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Analysts estimate GDP could expand sequentially in the final two quarters of 2022, but will fall short of the government target of around 5.5 per cent. Photo: Bloomberg

China’s GDP target ever more distant, with second quarter growth tipped for 2-year low

  • China’s economy is forecast to grow by 1.4 per cent year on year in the April-June period, its slowest quarterly expansion since the first three months of 2020
  • Even a rebound in the second half of 2022 might not be enough for China to hit its annual growth target, as Beijing clings to zero Covid and rivalry with the West heats up
China GDP

China’s economy is expected to post its lowest quarterly growth rate in more than two years next week, as it counts the cost of lockdowns and other hardline coronavirus control measures imposed during its “darkest hours” of April and May.

Gross domestic product (GDP) is forecast to grow by 1.4 per cent from a year ago in the April-June period, according to Chinese data provider Wind.

Though not as bad as the 6.8 per cent contraction in the first three months of 2020, during the initial outbreak of the pandemic, it would mark the second slowest quarterly GDP expansion since 1992, when the data set first became available.
Premier Li Keqiang has admitted that China may miss the government’s economic growth target of “ around 5.5 per cent” this year and that a realistic goal for the second quarter is simply to achieve positive growth.

Did China just ‘lay the groundwork’ to abandon its 2022 GDP growth target?

While concern about a recession grows in the United States and Europe, China has shown signs its slowdown may have bottomed out after the government eased some pandemic restrictions and rolled out support for the economy.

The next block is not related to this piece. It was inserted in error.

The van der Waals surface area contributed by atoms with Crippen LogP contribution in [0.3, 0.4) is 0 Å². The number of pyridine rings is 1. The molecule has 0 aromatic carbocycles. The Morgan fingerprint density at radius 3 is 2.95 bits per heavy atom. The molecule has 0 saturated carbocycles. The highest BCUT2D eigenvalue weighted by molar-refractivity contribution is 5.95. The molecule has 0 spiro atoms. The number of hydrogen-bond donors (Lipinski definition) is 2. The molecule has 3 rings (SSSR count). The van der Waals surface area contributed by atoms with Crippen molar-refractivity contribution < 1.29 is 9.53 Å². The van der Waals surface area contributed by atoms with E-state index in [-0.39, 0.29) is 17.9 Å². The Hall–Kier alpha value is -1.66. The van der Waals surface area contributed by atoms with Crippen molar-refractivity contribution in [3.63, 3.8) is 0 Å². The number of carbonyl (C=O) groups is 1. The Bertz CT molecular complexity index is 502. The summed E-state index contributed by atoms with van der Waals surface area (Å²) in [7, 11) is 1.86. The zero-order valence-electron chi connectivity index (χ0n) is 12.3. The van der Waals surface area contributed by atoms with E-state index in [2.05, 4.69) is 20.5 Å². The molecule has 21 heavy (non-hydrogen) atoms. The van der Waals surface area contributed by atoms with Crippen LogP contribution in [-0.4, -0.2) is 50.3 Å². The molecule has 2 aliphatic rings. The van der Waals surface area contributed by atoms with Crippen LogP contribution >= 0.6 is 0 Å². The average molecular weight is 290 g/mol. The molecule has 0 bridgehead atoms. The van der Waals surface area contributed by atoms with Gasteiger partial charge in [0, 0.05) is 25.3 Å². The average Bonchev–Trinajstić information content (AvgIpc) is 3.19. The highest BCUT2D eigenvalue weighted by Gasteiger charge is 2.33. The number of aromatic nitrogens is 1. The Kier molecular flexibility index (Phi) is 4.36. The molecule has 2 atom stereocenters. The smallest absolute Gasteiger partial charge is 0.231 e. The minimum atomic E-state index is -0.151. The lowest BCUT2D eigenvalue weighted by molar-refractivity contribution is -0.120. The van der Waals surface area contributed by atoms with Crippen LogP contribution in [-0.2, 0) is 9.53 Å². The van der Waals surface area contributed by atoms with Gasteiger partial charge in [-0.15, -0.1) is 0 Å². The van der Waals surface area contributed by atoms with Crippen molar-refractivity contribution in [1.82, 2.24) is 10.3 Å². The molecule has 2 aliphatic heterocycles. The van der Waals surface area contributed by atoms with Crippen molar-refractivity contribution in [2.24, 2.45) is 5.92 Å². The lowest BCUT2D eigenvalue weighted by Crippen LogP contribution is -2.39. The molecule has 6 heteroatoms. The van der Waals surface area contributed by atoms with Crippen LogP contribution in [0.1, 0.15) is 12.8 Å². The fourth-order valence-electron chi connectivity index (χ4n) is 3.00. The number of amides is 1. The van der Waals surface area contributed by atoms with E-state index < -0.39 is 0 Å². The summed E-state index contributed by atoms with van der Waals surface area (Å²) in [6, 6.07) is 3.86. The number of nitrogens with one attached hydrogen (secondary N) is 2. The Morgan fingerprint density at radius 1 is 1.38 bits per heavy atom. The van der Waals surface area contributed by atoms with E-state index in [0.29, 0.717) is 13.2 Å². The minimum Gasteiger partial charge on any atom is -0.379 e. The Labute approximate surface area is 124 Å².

But even a rebound in the second half of 2022 might not be enough for China to hit the annual growth target, economists say, as Beijing is unwilling to drop its zero-Covid policy and rivalry with the West is heating up.

Analysts estimate GDP could expand sequentially in the final two quarters of 2022, but year-round growth is likely to be around 4.2 per cent, according to Wind.

Coronavirus restrictions are viewed as the biggest wild card for the world’s No 2 economy in the next six months.

A more science-based approach to virus control is the most important precondition for economic stability this year, said He Jun, a senior analyst with Anbound, a ­multinational ­independent think tank.

The whole world is recovering and reopening, China – as a member of the global village – should not become an ‘outlier’
He Jun

That would affect whether China could solicit more foreign investors, boost consumption and ensure normal production, he said.

“If we cannot look at the pandemic scientifically and continue to ignore economic development when formulating control policies … it will be difficult for us to guarantee our ‘darkest hours’ of April and May don’t come again,” he said.

“The whole world is recovering and reopening, China – as a member of the global village – should not become an ‘outlier’. Otherwise, we will have ‘self-isolated’ from the world market.”

Beijing might maintain the zero-Covid policy until March 2023 with some adjustments in the coming months due to mounting economic pressure, said Lu Ting, chief China economist at Nomura.

“Let’s not underestimate the risk after July,” he said last week. “A new type of business cycle is emerging in China … which fluctuates between the imposition and lifting of lockdown measures.


Students in Beijing return to class as Covid-19 wanes in Chinese capital

Students in Beijing return to class as Covid-19 wanes in Chinese capital

The central government eased control measures for both inbound international travellers and domestic mobility in late June, but some local authorities have reimposed lockdowns this week in the Yangtze Delta to quash fresh outbreaks.